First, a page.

Saturday: was the day for a mini mani.  Plonking myself in front of the TV that night to watch a movie with  hubby, I had in hand: a face washer, a nail file, a cuticle stick, nails cutters, some moisturiser and cuticle oil.  Beginning with moisturising my cuticles, I let the moisturiser sit for a while and soak in.  Then I rubbed the moisturiser away with the face washer and pushed my cuticles back with the cuti stick.  Even though my nails are short, the longest is about 3mm, I filed my nails to shape them and have them all looking neat and alike.  I cut away any of those side parts of the nail (perionychium) that grow and catch on clothes, followed by an application of cuticle oil - vigorously rubbed into my cuticles.  This softens the cuticles, moisturises them and also strengthens nails.  I finished off with rubbing moisturiser all over my hands… and off course I remembered my elbows.

Sunday: is the day for indulging in a long hot bubble bath.  I add a liberal sprinkling of salts to the water and dash of bubble bath.  I’m not overly concerned with bubbles and tend to only like them because they cover me if anyone intrudes on my bath.  Once in the bath I rubbed massage oil all over my body to moisturise and delight in the scents.  I usually do so much more pampering while in the bath but this time I made it all about lying back and enjoying the soak.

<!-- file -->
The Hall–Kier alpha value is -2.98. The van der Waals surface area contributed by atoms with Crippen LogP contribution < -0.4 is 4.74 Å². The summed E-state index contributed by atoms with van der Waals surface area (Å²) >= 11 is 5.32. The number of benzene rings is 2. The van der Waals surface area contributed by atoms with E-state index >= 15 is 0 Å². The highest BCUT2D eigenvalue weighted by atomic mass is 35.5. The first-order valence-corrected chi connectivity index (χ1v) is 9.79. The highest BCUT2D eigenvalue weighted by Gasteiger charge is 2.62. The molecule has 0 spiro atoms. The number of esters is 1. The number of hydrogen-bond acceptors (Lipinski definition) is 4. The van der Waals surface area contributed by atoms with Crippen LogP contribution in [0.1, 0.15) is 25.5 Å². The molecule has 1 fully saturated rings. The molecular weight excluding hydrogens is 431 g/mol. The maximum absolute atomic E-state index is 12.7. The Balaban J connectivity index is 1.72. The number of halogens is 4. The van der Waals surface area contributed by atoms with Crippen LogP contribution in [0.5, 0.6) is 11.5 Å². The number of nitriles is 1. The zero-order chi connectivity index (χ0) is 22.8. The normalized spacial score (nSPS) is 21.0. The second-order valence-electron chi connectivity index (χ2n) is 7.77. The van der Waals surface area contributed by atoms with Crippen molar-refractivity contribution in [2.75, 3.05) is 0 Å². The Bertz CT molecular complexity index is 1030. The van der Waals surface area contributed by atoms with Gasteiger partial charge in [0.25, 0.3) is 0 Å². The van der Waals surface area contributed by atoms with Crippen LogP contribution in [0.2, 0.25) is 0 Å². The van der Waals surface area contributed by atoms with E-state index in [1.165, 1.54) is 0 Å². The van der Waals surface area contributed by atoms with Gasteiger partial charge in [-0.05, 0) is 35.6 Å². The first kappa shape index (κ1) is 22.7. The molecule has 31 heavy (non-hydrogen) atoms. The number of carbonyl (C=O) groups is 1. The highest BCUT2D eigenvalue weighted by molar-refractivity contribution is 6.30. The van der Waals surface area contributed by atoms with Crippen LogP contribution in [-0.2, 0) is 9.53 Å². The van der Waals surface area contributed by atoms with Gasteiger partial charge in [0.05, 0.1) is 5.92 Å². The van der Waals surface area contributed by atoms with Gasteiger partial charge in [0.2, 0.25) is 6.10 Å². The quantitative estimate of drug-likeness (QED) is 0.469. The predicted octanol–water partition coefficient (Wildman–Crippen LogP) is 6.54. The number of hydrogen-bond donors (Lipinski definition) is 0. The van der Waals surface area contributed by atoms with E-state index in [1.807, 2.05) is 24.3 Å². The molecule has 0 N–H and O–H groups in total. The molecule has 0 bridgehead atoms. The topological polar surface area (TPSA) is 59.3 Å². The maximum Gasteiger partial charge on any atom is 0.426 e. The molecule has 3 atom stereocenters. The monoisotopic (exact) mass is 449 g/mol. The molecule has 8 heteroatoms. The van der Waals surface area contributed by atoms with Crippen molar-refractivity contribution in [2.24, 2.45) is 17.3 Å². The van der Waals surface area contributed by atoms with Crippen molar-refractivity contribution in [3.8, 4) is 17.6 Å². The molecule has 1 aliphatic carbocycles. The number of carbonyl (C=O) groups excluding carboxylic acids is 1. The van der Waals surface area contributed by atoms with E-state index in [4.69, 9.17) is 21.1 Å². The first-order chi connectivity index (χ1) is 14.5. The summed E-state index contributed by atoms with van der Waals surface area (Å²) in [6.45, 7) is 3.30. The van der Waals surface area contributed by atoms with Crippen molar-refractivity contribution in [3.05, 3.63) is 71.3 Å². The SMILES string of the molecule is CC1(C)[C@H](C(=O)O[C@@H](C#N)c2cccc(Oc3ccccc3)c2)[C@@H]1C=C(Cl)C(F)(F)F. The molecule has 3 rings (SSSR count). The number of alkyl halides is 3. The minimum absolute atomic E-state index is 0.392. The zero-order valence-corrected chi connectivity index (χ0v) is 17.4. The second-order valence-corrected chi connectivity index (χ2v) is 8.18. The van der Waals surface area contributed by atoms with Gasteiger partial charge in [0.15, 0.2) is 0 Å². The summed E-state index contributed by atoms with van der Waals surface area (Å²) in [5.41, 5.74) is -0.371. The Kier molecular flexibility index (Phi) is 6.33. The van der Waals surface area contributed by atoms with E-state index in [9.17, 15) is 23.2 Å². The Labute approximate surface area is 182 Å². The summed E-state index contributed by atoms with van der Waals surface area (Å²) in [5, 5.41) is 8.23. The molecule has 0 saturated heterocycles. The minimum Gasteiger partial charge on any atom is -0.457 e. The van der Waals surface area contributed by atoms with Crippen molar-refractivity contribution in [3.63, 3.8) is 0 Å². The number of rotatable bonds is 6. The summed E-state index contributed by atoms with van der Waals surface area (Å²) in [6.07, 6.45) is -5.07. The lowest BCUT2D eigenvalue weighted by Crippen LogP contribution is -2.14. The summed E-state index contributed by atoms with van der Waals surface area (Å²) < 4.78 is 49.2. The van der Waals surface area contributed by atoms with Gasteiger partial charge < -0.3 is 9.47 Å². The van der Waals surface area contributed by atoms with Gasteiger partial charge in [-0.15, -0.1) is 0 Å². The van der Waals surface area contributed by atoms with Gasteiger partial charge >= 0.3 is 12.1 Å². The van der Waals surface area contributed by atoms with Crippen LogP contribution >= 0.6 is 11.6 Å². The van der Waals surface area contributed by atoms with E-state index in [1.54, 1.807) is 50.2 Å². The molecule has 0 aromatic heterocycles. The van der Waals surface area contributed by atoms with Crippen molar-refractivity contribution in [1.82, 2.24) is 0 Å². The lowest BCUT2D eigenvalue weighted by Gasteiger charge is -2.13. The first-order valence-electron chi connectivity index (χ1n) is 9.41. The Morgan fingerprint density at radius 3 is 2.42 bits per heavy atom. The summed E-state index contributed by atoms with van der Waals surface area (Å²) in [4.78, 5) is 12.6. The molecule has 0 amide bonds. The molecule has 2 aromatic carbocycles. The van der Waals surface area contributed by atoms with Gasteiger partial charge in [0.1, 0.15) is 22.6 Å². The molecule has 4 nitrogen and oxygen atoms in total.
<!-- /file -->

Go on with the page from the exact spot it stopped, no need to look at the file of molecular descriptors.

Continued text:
I did finish off with soaking my feet, trimming my nails and applying peppermint foot lotion so that my tootsies are in decent condition for my pedicure on Tuesday.

Monday: Legs!  I also need to have my legs looking good for my pedicure on Tuesday.  Don’t want to be seen with spider legs (hairy) or lizard legs (dry).  For hair removal I use an epilator.  For anyone who has ever used an epilator you will know they can sting especially if you’re cold.  For this reason I like to either epilate after a shower or bath or, as was the case this time, apply an aloe gel to my legs prior to epilating.  The gel soaks into the skin and seems to absorb any excess oils on the surface of the legs.  The gel also helps the hairs stand up ready for extraction.  Gel application is also beneficial prior to waxing – which uses the same principle [extracting the hair by the root].  After epilating, I massage some leg butter into my legs leaving them silky smooth, sexy and looking amazing.